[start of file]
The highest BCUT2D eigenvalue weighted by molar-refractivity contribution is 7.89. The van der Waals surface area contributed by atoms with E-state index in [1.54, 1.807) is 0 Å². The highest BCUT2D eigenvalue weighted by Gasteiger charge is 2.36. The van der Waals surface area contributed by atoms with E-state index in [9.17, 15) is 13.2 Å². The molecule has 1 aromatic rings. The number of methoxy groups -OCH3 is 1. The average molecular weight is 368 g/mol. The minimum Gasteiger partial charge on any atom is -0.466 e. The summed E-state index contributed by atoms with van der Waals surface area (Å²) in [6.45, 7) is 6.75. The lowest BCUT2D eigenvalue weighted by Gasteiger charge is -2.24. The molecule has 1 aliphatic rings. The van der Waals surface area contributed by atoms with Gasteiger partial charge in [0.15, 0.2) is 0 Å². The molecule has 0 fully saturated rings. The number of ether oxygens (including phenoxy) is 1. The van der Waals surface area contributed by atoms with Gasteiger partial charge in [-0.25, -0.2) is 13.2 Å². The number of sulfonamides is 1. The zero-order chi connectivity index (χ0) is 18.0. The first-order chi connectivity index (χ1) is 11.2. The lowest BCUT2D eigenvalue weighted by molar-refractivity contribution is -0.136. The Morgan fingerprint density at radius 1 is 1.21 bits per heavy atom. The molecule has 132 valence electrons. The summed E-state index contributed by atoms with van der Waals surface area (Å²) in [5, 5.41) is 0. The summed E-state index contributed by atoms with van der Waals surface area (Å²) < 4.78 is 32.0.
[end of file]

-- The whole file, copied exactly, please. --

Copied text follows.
The highest BCUT2D eigenvalue weighted by molar-refractivity contribution is 7.89. The van der Waals surface area contributed by atoms with E-state index in [1.54, 1.807) is 0 Å². The highest BCUT2D eigenvalue weighted by Gasteiger charge is 2.36. The van der Waals surface area contributed by atoms with E-state index in [9.17, 15) is 13.2 Å². The molecule has 1 aromatic rings. The number of methoxy groups -OCH3 is 1. The average molecular weight is 368 g/mol. The minimum Gasteiger partial charge on any atom is -0.466 e. The summed E-state index contributed by atoms with van der Waals surface area (Å²) in [6.45, 7) is 6.75. The lowest BCUT2D eigenvalue weighted by Gasteiger charge is -2.24. The molecule has 1 aliphatic rings. The van der Waals surface area contributed by atoms with Gasteiger partial charge in [0.15, 0.2) is 0 Å². The molecule has 0 fully saturated rings. The number of ether oxygens (including phenoxy) is 1. The van der Waals surface area contributed by atoms with Gasteiger partial charge in [-0.25, -0.2) is 13.2 Å². The number of sulfonamides is 1. The zero-order chi connectivity index (χ0) is 18.0. The first-order chi connectivity index (χ1) is 11.2. The lowest BCUT2D eigenvalue weighted by molar-refractivity contribution is -0.136. The Morgan fingerprint density at radius 1 is 1.21 bits per heavy atom. The molecule has 132 valence electrons. The summed E-state index contributed by atoms with van der Waals surface area (Å²) in [5, 5.41) is 0. The summed E-state index contributed by atoms with van der Waals surface area (Å²) < 4.78 is 32.0.